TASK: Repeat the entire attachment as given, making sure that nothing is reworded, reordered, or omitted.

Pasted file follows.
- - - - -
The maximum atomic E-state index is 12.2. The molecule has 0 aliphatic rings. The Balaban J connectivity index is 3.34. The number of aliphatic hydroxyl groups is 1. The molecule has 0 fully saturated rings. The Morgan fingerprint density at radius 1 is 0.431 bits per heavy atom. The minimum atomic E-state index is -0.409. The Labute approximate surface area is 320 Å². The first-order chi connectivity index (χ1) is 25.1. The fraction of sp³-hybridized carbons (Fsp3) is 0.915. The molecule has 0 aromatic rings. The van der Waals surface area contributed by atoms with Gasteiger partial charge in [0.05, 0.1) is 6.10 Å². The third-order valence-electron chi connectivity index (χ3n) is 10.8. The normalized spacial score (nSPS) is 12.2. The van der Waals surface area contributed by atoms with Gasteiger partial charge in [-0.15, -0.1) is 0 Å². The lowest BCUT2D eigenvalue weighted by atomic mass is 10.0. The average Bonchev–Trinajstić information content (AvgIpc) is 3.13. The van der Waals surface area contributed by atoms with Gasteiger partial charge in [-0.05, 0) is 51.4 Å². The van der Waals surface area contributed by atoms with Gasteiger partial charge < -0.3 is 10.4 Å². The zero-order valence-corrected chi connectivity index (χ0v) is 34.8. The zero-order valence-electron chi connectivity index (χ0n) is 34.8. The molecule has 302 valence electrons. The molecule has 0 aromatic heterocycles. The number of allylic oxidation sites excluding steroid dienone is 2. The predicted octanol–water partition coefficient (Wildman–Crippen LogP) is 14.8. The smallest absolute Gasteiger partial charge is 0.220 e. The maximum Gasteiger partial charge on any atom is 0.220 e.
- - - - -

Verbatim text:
The maximum atomic E-state index is 12.2. The molecule has 0 aliphatic rings. The Balaban J connectivity index is 3.34. The number of aliphatic hydroxyl groups is 1. The molecule has 0 fully saturated rings. The Morgan fingerprint density at radius 1 is 0.431 bits per heavy atom. The minimum atomic E-state index is -0.409. The Labute approximate surface area is 320 Å². The first-order chi connectivity index (χ1) is 25.1. The fraction of sp³-hybridized carbons (Fsp3) is 0.915. The molecule has 0 aromatic rings. The van der Waals surface area contributed by atoms with Gasteiger partial charge in [0.05, 0.1) is 6.10 Å². The third-order valence-electron chi connectivity index (χ3n) is 10.8. The normalized spacial score (nSPS) is 12.2. The van der Waals surface area contributed by atoms with Gasteiger partial charge in [-0.15, -0.1) is 0 Å². The lowest BCUT2D eigenvalue weighted by atomic mass is 10.0. The average Bonchev–Trinajstić information content (AvgIpc) is 3.13. The van der Waals surface area contributed by atoms with Gasteiger partial charge in [-0.05, 0) is 51.4 Å². The van der Waals surface area contributed by atoms with Gasteiger partial charge < -0.3 is 10.4 Å². The zero-order valence-corrected chi connectivity index (χ0v) is 34.8. The zero-order valence-electron chi connectivity index (χ0n) is 34.8. The molecule has 302 valence electrons. The molecule has 0 aromatic heterocycles. The number of allylic oxidation sites excluding steroid dienone is 2. The predicted octanol–water partition coefficient (Wildman–Crippen LogP) is 14.8. The smallest absolute Gasteiger partial charge is 0.220 e. The maximum Gasteiger partial charge on any atom is 0.220 e.